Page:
In terms of the more common factors it dominates things like weight or like alcohol consumption.  It’s more important than things like hormone replacement therapy.  So it really is an important factor.  The problem with dense breasts is that it essentially makes, in some cases, the breasts completely white.  Now the way you would detect a cancer with standard mammography is to look for white spots on the breasts, so they’re completely hidden and you just can’t see them.

Porter

You get a sort of white out of the picture effectively.

Cuzik

You get essentially a white out, so you can’t actually always see cancers, they’re hidden by this whiteness, that’s called masking.

Porter

So not only are they at increased risk but actually if they do have an early cancer that it’s harder for a radiologist to spot, so it might be missed.

Cuzik

That’s correct, it might be missed yes.  And it’s very clear that it is being missed in many cases.  So there’s a lot of discussion about women who have dense breasts probably don’t get as much protection from a mammogram so they need additional screening – ultrasound screening, in some cases MRI screening.

Porter

And does MRI get round this sort of snowflake in a snowball problem of the cancer being whited out by the density?

Cuzik

Yes it does.  MRI uses a completely different mode of detection, it’s not x-rays, it’s magnetic changes in the breast.  And they don’t see the white, they can actually see through it.

Porter

What are we likely to see change in the UK as a result of this latest research?  I mean are women going to start being told whether they’ve got dense breasts or not?

Cuzik

There’s ongoing work that’s actually really very much been developed in Manchester really trying to report this back to women and it should really be part of an overall risk assessment.  We have a risk tool that integrates all of the other factors, like family history and weight and hormone replacement therapy use, and breast density’s a very major part of that.

Porter

We heard there about the four gradings of density and three and four being potentially the problem groups but obviously there are some women out there who are grade one, who’ve got less dense breasts than normal, does that mean that they’re at considerably lower risk than the average woman?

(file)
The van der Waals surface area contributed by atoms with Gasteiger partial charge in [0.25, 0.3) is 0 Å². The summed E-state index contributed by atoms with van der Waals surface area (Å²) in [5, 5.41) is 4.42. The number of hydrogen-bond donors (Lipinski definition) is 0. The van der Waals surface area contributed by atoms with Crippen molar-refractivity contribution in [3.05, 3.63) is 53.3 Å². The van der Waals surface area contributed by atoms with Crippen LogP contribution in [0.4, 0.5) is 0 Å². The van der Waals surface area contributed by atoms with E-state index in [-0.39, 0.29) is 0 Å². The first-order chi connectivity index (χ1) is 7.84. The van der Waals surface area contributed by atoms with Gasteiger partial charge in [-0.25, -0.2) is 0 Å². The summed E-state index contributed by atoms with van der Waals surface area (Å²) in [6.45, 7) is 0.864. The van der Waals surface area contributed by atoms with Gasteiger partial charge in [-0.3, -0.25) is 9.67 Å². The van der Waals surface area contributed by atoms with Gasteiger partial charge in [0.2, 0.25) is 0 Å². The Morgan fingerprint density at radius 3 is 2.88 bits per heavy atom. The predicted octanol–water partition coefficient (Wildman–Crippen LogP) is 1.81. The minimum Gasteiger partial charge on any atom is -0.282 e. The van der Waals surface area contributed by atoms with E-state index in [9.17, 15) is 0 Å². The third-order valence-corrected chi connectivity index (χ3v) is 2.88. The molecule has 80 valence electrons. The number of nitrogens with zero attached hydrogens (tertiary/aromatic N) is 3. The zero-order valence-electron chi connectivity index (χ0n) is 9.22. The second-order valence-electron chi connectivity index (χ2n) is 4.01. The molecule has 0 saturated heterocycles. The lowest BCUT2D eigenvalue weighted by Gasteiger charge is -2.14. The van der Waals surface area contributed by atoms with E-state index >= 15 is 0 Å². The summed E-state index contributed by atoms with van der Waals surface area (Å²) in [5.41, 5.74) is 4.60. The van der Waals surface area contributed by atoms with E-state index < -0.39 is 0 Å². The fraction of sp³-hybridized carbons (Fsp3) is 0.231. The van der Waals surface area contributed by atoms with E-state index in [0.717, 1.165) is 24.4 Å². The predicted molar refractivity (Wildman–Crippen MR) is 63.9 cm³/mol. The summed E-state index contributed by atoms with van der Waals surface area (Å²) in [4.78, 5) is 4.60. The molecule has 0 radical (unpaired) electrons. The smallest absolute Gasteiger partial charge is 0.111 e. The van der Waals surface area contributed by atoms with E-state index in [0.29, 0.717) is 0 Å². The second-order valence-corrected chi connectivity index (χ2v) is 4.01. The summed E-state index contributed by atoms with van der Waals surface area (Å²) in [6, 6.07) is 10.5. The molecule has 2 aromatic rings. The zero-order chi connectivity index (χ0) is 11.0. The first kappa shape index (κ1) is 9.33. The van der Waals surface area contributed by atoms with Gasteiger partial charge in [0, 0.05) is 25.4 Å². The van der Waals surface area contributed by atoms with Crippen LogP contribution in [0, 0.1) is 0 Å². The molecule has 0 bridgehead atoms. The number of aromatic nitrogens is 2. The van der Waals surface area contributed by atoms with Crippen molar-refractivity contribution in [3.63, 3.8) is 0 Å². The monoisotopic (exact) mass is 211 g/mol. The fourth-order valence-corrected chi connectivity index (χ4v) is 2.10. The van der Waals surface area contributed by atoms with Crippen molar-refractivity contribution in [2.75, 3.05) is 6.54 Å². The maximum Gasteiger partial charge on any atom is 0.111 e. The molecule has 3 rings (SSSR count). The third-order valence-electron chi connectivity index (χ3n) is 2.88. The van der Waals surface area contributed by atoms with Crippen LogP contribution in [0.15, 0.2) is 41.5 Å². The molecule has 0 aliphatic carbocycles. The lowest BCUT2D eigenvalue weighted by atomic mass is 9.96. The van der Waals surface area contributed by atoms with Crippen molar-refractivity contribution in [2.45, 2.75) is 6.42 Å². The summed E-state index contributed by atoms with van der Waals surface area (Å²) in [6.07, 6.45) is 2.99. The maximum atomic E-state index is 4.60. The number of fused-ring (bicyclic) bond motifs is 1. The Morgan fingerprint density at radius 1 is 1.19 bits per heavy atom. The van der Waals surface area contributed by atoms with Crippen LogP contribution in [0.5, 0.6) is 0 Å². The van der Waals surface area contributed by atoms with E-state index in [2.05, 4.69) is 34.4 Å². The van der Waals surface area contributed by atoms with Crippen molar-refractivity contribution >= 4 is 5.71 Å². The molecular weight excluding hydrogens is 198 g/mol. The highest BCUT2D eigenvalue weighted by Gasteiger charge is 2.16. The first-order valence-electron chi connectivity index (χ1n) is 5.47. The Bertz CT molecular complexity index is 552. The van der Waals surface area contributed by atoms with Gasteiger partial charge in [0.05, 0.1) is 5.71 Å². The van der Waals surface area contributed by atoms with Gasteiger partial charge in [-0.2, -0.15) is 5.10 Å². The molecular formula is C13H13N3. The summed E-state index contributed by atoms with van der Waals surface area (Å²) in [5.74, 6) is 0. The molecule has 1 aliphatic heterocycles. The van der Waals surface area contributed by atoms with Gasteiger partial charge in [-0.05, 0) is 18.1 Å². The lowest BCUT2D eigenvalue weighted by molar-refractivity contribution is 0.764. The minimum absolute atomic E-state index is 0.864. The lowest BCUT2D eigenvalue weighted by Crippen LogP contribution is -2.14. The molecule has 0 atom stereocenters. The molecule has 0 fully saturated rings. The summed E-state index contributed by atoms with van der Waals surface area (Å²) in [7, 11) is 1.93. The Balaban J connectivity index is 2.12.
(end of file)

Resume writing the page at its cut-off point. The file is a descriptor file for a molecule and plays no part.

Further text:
Cuzik

You’re right, they’re really are two aspects to this.  Some women have got dense breasts, they need more screening, more attention, some have fatty replaced breasts, it’s either fat or dense tissue, they need less screening and I think that will be a sort of political issue as whether or not we can tell women that they don’t need to be screened quite so often in some cases.

Porter

But if we’ve known that women with denser breasts are at higher risk I mean has there not been a case for looking at screening these women more often, more aggressively?

Cuzik

I think there is a case for that and that’s only now being recognised because the screening programme has been very much unless you’re at very high risk, based on family history, they’ve always been one size fits all and that’s something we hope to change.

Porter

What about the way that we screen these women, what does the research tell us so far, I mean you say that mammograms are difficult to interpret, should we be doing more tests routinely on women with breast density?

Cuzik

There’s a lot of interest, there’s a so-called new development called fast MRI in which you can do an MRI in about three minutes rather than a typical half an hour.  And this of course will bring the cost down.  One of the challenges of MRI is that it’s very expensive.  So bringing the cost down will make this much more attractive and I think quite a good option.  One of the interesting discoveries is that for women at high risk, where we offer preventive therapy, the benefits of preventive therapy can be measured immediately in terms of a reduction in breast density and that’s quite exciting because some women get big reductions in breast density and they’re the ones that seem to get the best response to these treatments.

Porter

And that’s using medications like tamoxifen is it – giving these high risk women – and you can actually see their breast density shrink along with their risk?

Cuzik

Absolutely.  It takes about six to 12 months for this to happen but rather than wait five years and hope for the best, which is what we do with these treatments now, we are beginning to get a signal at about six months as to whether the treatment is actually working.